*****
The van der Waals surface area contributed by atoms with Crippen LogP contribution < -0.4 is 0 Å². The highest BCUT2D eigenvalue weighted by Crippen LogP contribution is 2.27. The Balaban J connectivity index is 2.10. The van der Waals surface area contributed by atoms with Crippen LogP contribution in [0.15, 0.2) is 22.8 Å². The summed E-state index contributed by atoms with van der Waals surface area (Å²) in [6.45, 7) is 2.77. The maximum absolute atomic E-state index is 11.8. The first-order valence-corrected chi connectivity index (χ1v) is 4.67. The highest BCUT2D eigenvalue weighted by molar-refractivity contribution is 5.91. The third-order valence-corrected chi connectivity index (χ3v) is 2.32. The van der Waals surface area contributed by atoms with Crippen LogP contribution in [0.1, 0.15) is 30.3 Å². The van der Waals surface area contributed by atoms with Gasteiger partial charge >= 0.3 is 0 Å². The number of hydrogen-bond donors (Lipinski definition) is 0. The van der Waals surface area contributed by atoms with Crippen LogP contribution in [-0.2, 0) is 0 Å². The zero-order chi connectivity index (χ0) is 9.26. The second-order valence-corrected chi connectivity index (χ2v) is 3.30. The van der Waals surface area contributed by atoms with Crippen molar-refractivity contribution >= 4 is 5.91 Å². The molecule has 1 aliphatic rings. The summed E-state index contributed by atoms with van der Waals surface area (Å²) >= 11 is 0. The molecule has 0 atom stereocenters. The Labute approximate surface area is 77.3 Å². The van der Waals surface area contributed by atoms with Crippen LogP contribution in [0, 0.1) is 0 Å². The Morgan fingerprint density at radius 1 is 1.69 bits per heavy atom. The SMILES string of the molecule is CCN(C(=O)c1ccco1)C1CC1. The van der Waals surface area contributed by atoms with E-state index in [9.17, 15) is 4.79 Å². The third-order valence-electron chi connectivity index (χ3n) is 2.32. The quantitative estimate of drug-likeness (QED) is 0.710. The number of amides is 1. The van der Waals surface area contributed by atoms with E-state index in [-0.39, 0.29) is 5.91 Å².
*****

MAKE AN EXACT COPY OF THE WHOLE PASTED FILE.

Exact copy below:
The van der Waals surface area contributed by atoms with Crippen LogP contribution < -0.4 is 0 Å². The highest BCUT2D eigenvalue weighted by Crippen LogP contribution is 2.27. The Balaban J connectivity index is 2.10. The van der Waals surface area contributed by atoms with Crippen LogP contribution in [0.15, 0.2) is 22.8 Å². The summed E-state index contributed by atoms with van der Waals surface area (Å²) in [6.45, 7) is 2.77. The maximum absolute atomic E-state index is 11.8. The first-order valence-corrected chi connectivity index (χ1v) is 4.67. The highest BCUT2D eigenvalue weighted by molar-refractivity contribution is 5.91. The third-order valence-corrected chi connectivity index (χ3v) is 2.32. The van der Waals surface area contributed by atoms with Crippen LogP contribution in [0.1, 0.15) is 30.3 Å². The van der Waals surface area contributed by atoms with Gasteiger partial charge >= 0.3 is 0 Å². The number of hydrogen-bond donors (Lipinski definition) is 0. The van der Waals surface area contributed by atoms with Crippen LogP contribution in [-0.2, 0) is 0 Å². The zero-order chi connectivity index (χ0) is 9.26. The second-order valence-corrected chi connectivity index (χ2v) is 3.30. The van der Waals surface area contributed by atoms with Crippen molar-refractivity contribution >= 4 is 5.91 Å². The molecule has 1 aliphatic rings. The summed E-state index contributed by atoms with van der Waals surface area (Å²) >= 11 is 0. The molecule has 0 atom stereocenters. The Labute approximate surface area is 77.3 Å². The van der Waals surface area contributed by atoms with Crippen LogP contribution in [0, 0.1) is 0 Å². The Morgan fingerprint density at radius 1 is 1.69 bits per heavy atom. The SMILES string of the molecule is CCN(C(=O)c1ccco1)C1CC1. The van der Waals surface area contributed by atoms with E-state index in [9.17, 15) is 4.79 Å². The third-order valence-electron chi connectivity index (χ3n) is 2.32. The quantitative estimate of drug-likeness (QED) is 0.710. The number of amides is 1. The van der Waals surface area contributed by atoms with E-state index in [-0.39, 0.29) is 5.91 Å².